Irwin's assertion that the Smoot-Hawley tariff contributed to a collapse in world trade and the spread of protectionism around the globe is a myth based on ignorance of historical facts in favor of pursuing economic textbook theory. In this case, only America blames America.

Republican Senator John Heinz III, who died tragically in a plane crash in 1991, had this to say about the Smoot-Hawley myth in 1985:

"It gravely concerns me that every time someone in this administration or the Congress gives a speech about a more aggressive trade policy, or the need to confront our trading partners with their subsidies, barriers to imports and other unfair practices, others in Congress immediately react with speeches on the return of the Smoot-Hawley Tariff Act of 1930, and the dark days of blatant protectionism and depression. It seems that for many of us that Smoot-Hawley has become a code word for protectionism and, in turn, a code word for the depression. The changes supposedly wrought by this single bill in 1930 appear fantastic."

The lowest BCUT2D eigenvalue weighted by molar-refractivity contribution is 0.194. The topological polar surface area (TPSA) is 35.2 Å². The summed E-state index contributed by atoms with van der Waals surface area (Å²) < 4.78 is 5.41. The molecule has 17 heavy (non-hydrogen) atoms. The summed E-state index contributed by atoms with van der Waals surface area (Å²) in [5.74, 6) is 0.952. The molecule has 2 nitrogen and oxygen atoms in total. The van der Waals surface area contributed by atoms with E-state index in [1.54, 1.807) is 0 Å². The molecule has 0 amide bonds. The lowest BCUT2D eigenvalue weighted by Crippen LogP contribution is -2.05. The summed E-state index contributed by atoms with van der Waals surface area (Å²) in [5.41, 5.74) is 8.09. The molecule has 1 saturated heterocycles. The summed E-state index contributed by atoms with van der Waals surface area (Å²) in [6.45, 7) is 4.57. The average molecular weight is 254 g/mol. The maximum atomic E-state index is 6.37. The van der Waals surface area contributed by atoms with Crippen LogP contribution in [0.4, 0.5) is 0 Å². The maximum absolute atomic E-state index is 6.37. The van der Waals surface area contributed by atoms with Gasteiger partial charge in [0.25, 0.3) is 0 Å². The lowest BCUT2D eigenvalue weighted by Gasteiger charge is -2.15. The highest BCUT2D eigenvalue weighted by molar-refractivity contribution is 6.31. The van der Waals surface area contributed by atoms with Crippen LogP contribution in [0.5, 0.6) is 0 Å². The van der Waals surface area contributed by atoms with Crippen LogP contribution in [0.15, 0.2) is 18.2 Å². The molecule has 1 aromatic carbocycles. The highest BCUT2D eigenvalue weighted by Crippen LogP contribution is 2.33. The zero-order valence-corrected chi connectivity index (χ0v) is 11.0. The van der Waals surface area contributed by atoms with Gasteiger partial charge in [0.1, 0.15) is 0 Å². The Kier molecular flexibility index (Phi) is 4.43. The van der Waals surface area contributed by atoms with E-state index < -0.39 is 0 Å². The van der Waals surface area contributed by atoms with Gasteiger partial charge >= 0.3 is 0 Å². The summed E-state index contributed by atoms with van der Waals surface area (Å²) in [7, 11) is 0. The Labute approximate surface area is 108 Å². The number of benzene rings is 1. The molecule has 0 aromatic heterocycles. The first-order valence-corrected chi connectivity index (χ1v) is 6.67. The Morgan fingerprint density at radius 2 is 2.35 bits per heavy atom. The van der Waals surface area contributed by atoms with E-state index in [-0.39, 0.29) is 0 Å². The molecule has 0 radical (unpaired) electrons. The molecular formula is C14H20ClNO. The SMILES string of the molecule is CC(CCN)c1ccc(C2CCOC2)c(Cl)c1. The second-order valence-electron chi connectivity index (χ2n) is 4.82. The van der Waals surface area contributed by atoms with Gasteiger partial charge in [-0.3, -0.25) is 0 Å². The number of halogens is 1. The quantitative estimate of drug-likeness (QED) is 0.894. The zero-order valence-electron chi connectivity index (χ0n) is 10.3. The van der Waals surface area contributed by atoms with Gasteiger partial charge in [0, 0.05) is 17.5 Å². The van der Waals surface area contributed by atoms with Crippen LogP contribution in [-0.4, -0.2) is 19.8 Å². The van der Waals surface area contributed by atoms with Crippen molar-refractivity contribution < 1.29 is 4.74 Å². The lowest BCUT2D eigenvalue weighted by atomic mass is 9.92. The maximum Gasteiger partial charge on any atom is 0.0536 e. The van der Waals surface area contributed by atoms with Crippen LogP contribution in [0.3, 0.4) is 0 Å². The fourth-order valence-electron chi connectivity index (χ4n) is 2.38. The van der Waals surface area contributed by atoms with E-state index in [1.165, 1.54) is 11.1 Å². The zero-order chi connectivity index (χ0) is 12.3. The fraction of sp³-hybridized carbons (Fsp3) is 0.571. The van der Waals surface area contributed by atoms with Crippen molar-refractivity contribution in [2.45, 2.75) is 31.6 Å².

Further analysis of the economy during the depression years reveals that nearly two-thirds of the drop in imports between 1929 and 1933 occurred prior to the Smoot-Hawley tariff.

Back on July 12, 2001, I wrote the following, which was published in the second edition of How Americans Can Buy American, comparing our surrent situation to that of the 1930s: "We are on another unsustainable path now as we were then, but we have refused to learn from history. However, this time, when it becomes obvious that the path we are on is unsustainable, America will not be able to blame a policy of domestic protection."

U.S. trade history, as well as the situation we find ourselves in today with adherence to free trade, continue to prove that for the United States, protectionsim equals prosperity and free trade equals failure.

Roger Simmermaker is the author of How Americans Can Buy American: The Power of Consumer Patriotism. He also writes "Buy American Mention of the Week" articles for his website and is a member of the Machinists Union and National Writers Union. Roger has been a frequent guest on Fox News, CNN and MSNBC, has been quoted in the USA Today, Wall Street Journal and US News & World Report among many other publications, and is now a weekly contributor to WorldNetDaily.